SACRAMENTO, Calif. -- For years it's been one of the leading causes of death, a critical condition plaguing nearly every corner of the country. Every hour, seven people die from heart disease in the state but since the new coronavirus pandemic, some Northern California hospitals are admitting fewer heart attack patients than before.
The trend, an unexpected byproduct of COVID-19, is one of the main findings in a new study by researchers at Kaiser Permanente who measured the change in hospital admissions for heart attacks.
The results, published as a research letter in the New England Journal of Medicine, show that although California avoided the kind of dire outbreaks seen in Italy and New York, the specter of infection may have kept people away from the hospital.
The rate of hospitalization for heart attacks was nearly cut in half, falling by 48% from the beginning of January until mid-April. The study used data from Kaiser Permanente's 21 medical centers in Northern California and the Central Valley and measured the rate weekly.
"We found as dramatic a reduction in heart attacks in Northern California as in places where the pandemic hit much harder like Northern Italy," said Dr. Matthew Solomon, a cardiologist at Kaiser Permanente Oakland Medical Center and lead author of the study.
"It seems people had as strong a reaction, avoiding the hospitals for acute emergencies as in the places that were devastated by COVID-19."
The decline started after the first death in Northern California was reported on March 4 -- believed to be a Placer County man in his 70s at the time. During the same week, deaths in a Washington state nursing home were mounting and the scale of an outbreak on a Princess Cruises ship was still unknown.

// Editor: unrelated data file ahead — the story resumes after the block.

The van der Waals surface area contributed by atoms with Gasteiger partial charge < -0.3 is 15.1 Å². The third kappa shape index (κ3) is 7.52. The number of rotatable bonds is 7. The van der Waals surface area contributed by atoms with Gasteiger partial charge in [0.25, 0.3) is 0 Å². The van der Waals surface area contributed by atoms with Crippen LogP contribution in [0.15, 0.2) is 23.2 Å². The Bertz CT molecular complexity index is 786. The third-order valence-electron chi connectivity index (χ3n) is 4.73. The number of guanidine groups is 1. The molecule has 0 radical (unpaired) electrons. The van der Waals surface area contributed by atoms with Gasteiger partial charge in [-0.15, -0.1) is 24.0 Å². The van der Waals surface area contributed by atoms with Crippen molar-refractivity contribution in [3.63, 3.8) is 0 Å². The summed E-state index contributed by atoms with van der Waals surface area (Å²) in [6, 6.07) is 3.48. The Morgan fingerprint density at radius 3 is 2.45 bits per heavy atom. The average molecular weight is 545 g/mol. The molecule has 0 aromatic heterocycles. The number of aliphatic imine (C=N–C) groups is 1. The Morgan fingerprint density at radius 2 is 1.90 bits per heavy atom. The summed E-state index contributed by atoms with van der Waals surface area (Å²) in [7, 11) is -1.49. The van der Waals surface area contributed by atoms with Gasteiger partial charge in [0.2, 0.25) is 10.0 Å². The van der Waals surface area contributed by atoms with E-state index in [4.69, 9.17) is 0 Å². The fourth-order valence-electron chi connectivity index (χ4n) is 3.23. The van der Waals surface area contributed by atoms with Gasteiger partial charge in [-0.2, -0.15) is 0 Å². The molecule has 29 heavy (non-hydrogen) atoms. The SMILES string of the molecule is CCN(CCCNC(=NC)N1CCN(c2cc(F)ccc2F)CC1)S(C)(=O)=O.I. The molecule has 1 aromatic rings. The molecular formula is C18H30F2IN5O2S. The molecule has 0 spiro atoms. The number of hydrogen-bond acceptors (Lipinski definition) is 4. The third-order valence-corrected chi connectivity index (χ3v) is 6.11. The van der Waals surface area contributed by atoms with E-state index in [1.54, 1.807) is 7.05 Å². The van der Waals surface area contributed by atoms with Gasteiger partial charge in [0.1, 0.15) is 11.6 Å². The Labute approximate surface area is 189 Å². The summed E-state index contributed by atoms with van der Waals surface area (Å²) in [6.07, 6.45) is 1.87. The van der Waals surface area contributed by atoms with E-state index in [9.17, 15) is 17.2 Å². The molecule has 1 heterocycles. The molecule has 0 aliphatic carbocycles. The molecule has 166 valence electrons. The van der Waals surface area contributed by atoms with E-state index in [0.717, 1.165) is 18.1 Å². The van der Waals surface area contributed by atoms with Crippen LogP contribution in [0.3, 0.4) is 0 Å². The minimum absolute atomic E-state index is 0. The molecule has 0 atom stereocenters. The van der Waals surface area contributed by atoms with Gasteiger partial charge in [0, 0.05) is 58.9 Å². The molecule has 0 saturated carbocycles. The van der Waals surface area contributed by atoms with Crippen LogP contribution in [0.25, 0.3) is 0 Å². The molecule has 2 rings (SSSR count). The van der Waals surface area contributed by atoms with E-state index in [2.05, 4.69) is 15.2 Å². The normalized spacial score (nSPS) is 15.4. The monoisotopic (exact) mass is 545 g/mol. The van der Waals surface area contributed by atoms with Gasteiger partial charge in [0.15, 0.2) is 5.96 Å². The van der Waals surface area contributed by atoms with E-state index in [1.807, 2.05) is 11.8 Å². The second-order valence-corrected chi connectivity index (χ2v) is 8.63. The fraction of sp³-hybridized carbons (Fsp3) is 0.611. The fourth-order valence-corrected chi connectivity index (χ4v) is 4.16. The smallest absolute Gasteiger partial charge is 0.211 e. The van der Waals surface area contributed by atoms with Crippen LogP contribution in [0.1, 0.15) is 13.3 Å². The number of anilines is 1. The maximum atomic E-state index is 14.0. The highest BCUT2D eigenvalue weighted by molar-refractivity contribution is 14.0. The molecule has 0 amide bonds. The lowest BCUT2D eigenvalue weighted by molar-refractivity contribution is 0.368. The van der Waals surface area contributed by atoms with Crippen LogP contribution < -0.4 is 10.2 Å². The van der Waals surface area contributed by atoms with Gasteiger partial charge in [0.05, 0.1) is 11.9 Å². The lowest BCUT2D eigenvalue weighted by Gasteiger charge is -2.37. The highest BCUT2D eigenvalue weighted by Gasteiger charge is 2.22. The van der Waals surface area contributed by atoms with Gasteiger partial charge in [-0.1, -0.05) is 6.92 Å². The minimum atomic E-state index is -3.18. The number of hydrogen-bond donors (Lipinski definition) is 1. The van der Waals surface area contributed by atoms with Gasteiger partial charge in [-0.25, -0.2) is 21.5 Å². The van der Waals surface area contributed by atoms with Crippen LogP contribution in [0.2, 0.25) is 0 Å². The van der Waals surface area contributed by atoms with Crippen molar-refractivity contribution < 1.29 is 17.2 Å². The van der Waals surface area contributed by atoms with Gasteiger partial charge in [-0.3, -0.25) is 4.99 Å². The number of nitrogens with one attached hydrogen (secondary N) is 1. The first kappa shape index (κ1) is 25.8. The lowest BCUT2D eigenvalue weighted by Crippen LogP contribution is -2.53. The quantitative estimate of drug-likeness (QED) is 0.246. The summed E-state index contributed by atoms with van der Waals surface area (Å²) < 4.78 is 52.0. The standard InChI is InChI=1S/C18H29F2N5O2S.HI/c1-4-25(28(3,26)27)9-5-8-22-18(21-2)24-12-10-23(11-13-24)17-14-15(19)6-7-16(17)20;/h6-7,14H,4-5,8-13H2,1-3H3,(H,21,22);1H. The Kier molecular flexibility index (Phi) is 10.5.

From January to March 3, Kaiser Permanente hospitals saw 1,051 patients for heart attacks, about 44 more patients compared to the year before. During the next four weeks, however, the regional health system 453 heart attack patients and about 175 compared to hospital volume in 2019.
The results are not easily explained. Solomon said there does not appear to be any relationship between the decline in hospitalization and the severity of the pandemic since California largely dodged the worse case scenarios. Although the published study did not include any test of potential links to the pandemic's severity.
Other theories don't hold up well either. Solomon said some have theorized that the decline is the result of people being less physically active or maybe they have fewer stressors at home.